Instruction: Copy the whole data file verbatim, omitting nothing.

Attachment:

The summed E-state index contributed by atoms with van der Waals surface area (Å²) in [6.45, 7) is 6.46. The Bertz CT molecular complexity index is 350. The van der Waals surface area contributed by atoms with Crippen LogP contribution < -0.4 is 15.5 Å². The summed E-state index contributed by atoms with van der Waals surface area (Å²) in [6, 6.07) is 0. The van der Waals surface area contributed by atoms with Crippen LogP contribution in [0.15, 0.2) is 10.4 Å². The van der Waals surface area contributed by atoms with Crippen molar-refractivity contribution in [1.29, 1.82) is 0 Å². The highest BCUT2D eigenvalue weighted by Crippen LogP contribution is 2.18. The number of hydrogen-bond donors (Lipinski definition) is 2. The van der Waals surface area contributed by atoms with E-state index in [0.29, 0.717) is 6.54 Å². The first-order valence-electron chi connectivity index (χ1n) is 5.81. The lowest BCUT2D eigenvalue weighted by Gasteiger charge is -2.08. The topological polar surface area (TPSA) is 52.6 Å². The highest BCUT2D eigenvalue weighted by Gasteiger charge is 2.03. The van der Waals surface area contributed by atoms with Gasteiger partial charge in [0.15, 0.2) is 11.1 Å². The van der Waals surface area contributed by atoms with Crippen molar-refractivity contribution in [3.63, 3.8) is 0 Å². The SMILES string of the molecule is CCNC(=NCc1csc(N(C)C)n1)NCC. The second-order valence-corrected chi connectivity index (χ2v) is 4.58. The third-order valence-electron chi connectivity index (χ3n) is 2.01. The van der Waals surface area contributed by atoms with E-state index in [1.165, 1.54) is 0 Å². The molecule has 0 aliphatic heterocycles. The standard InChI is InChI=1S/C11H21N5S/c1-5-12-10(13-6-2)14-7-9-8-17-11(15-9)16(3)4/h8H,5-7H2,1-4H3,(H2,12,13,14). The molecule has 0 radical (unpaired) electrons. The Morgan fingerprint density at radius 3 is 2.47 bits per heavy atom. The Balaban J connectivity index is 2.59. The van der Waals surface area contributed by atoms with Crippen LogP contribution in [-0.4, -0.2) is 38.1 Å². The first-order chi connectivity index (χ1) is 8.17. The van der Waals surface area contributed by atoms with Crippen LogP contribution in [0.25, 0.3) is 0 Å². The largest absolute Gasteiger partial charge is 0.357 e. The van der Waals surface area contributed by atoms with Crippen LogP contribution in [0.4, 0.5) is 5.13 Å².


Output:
The summed E-state index contributed by atoms with van der Waals surface area (Å²) in [6.45, 7) is 6.46. The Bertz CT molecular complexity index is 350. The van der Waals surface area contributed by atoms with Crippen LogP contribution < -0.4 is 15.5 Å². The summed E-state index contributed by atoms with van der Waals surface area (Å²) in [6, 6.07) is 0. The van der Waals surface area contributed by atoms with Crippen LogP contribution in [0.15, 0.2) is 10.4 Å². The van der Waals surface area contributed by atoms with Crippen molar-refractivity contribution in [1.29, 1.82) is 0 Å². The highest BCUT2D eigenvalue weighted by Crippen LogP contribution is 2.18. The number of hydrogen-bond donors (Lipinski definition) is 2. The van der Waals surface area contributed by atoms with E-state index in [0.29, 0.717) is 6.54 Å². The first-order valence-electron chi connectivity index (χ1n) is 5.81. The lowest BCUT2D eigenvalue weighted by Gasteiger charge is -2.08. The topological polar surface area (TPSA) is 52.6 Å². The highest BCUT2D eigenvalue weighted by Gasteiger charge is 2.03. The van der Waals surface area contributed by atoms with Gasteiger partial charge in [0.15, 0.2) is 11.1 Å². The van der Waals surface area contributed by atoms with Crippen molar-refractivity contribution in [3.63, 3.8) is 0 Å². The SMILES string of the molecule is CCNC(=NCc1csc(N(C)C)n1)NCC. The second-order valence-corrected chi connectivity index (χ2v) is 4.58. The third-order valence-electron chi connectivity index (χ3n) is 2.01. The van der Waals surface area contributed by atoms with E-state index in [1.165, 1.54) is 0 Å². The molecule has 0 aliphatic heterocycles. The standard InChI is InChI=1S/C11H21N5S/c1-5-12-10(13-6-2)14-7-9-8-17-11(15-9)16(3)4/h8H,5-7H2,1-4H3,(H2,12,13,14). The molecule has 0 radical (unpaired) electrons. The Morgan fingerprint density at radius 3 is 2.47 bits per heavy atom. The Balaban J connectivity index is 2.59. The van der Waals surface area contributed by atoms with Crippen LogP contribution in [-0.4, -0.2) is 38.1 Å². The first-order chi connectivity index (χ1) is 8.17. The van der Waals surface area contributed by atoms with Crippen LogP contribution in [0.25, 0.3) is 0 Å². The largest absolute Gasteiger partial charge is 0.357 e. The van der Waals surface area contributed by atoms with Crippen LogP contribution in [0.4, 0.5) is 5.13 Å².